Most notable was a 127% increase in domestic bookings to San Antonio between April 4 and 7, the carrier said. Travel bookings from San Antonio on April 9 and 10 increased 288%.

Good eclipse flight deals available

We found some reasonable deals on some of these flights that, again, could give passengers a view of the eclipse, according to United.

Prices currently start at $105 for a United flight from Chicago to Little Rock on April 8. However, that’s a basic economy fare, which doesn’t include free seat selection. You may want to pay $140 for a full-fare economy ticket to get a window seat.


Flights from Chicago to Houston start at $165 one-way.

You’ll pay more for routes that may have higher demand. For the 12:05pm flight from Houston to Detroit, you’ll pay $595 for a main cabin ticket on the Embraer 175 jet. It arrives in Detroit just before 4pm EDT.


Or you can book a plane ticket for 40,000 United MileagePlus mile.


Southwest Airlines

Southwest Airlines is showing passengers some flights to see the solar eclipse.

A Southwest Airlines plane on final approach at Fort Lauderdale-Hollywood International Airport (FLL). SEAN CUDAHY/POINT

The first list includes flights that, according to network and airline schedule planners, “have the greatest potential to give customers the best view” of the eclipse.

Those three flights include:

  • WN1252: Dallas Love Field (DAL) to Pittsburgh International Airport (PIT) — departing at 12:40 p.m. CDT
  • WN1721: Austin-Bergstrom International Airport (AUS) to Indianapolis International Airport (IND) — departing at 12:50 p.m. CDT
  • WN1910: St. Louis Lambert (STL) to Houston’s William P. Hobby Airport (HOU) — departing at 1:20 p.m. CDT

These flights will cost you.

Flights from Dallas to Pittsburgh start at $660 for Business Select fares.


Slightly cheaper, the route from Austin to Indianapolis currently costs $552 one-way.


Or, your least expensive option of the three: the St. Louis-to-Houston starts at $224 for Wanna Get Away fares or you can also book them for $16,711 The reward is quick to the southwest point.


Additional Southwest options

Southwest has also identified several other flights that “could also cross the path of the total solar eclipse.”

  • WN955: Dallas Love Field (DAL) to Chicago Midway International Airport (MDW) — departing at 12:50 p.m. CDT
  • WN506: Milwaukee Mitchell International Airport (MKE) to DAL — departing at 1:05 p.m. CDT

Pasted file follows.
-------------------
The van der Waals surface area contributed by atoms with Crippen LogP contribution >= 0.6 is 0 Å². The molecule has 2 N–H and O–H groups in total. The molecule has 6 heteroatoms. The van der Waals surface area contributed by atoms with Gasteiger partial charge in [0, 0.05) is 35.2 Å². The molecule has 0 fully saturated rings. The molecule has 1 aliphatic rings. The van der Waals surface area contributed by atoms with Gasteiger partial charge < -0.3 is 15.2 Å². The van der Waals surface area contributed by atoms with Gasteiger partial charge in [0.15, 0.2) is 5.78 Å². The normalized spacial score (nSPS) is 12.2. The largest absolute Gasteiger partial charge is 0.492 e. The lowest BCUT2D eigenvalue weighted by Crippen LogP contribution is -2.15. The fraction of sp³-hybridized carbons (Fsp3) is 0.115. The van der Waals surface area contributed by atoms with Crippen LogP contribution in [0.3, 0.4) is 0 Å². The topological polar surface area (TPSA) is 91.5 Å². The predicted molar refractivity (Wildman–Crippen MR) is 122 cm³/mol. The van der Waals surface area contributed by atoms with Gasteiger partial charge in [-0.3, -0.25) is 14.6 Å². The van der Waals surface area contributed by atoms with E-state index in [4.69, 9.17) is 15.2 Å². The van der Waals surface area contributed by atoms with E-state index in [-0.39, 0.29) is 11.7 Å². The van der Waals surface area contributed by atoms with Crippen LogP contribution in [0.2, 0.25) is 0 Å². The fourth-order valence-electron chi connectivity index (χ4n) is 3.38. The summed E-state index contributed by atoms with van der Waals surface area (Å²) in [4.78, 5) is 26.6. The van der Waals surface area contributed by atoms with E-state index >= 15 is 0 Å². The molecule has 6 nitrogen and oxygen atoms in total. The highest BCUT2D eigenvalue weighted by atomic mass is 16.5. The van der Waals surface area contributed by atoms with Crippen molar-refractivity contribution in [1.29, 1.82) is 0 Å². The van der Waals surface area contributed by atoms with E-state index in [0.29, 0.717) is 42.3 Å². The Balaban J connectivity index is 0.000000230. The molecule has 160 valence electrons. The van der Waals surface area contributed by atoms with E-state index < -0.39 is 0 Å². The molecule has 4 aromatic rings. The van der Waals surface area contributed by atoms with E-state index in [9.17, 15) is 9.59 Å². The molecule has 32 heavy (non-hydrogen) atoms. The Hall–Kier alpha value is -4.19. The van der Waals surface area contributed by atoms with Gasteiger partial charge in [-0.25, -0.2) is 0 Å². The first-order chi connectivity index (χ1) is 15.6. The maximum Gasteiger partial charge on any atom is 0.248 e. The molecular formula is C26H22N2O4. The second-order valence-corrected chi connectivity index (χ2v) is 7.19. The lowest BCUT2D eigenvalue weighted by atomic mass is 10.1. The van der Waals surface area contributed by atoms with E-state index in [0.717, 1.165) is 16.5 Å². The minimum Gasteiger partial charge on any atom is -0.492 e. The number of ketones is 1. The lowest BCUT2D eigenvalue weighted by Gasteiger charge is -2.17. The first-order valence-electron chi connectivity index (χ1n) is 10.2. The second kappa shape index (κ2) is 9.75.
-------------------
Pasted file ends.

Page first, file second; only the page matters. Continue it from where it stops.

• WN1734: William P. Hobby Airport (HOU) to Indianapolis International Airport (IND) — departing at 1:35 p.m. CDT
  • WN1682: MDW to Austin-Bergstrom International Airport (AUS) — departing at 1:30 p.m. CDT
  • WN3108: Nashville International Airport (BNA) to DAL — departing at 1:40 p.m. CDT

What to know if you book an eclipse flight

If you even think you might want to book a flight to see the solar eclipse on April 8, you should act quickly.

Between the situation of quickly selling out tickets and the possibility that ticket prices may increase in the coming weeks, you’ll want to lock in your fare now.

If you book a ticket on Southwest or a main cabin ticket on Delta or United (not basic economy), you can usually cancel and at least get the value back in the form of a trip credit.


Is the eclipse flight worth it?

These eclipse flights certainly don’t come cheap, but there are some clear benefits to experiencing the eclipse from cruising altitude.

Fly above the clouds

For starters, there’s the weather. After all, there are those all-too-common “April showers” and the clouds that accompany those showers, which can mean that visibility from the ground is somewhat hindered if Mother Nature doesn’t cooperate.

At 30,000 feet, you’re almost guaranteed clear visibility.

A panoramic view

Austin Chaney, chief meteorologist at CBS affiliate WHIO-TV in Dayton, Ohio, said experiencing the phenomenon on a plane also provides an unforgettable view.

“When you’re 30,000 feet in the air, the horizon is almost 200 miles away. That’s about three miles farther than you can ‘see’ standing on the ground,” Chaney told TPG.

That can make for a rare perspective when flying over – or even near – the path of the whole.

“Because the horizon is so far away… you can also see light at the edge of the darkness when you are in totality,” Chaney said. “Passengers on these planes can easily see light coming from places where there is no light.” Not in the dark which I imagine would be a breathtaking sight to behold.”

Bottom line

Of course, factors such as air traffic control, weather delays and maintenance disruptions can also affect April 8 – just like any other day.

But if all goes according to plan, it will be a memorable experience on the ground and in the air.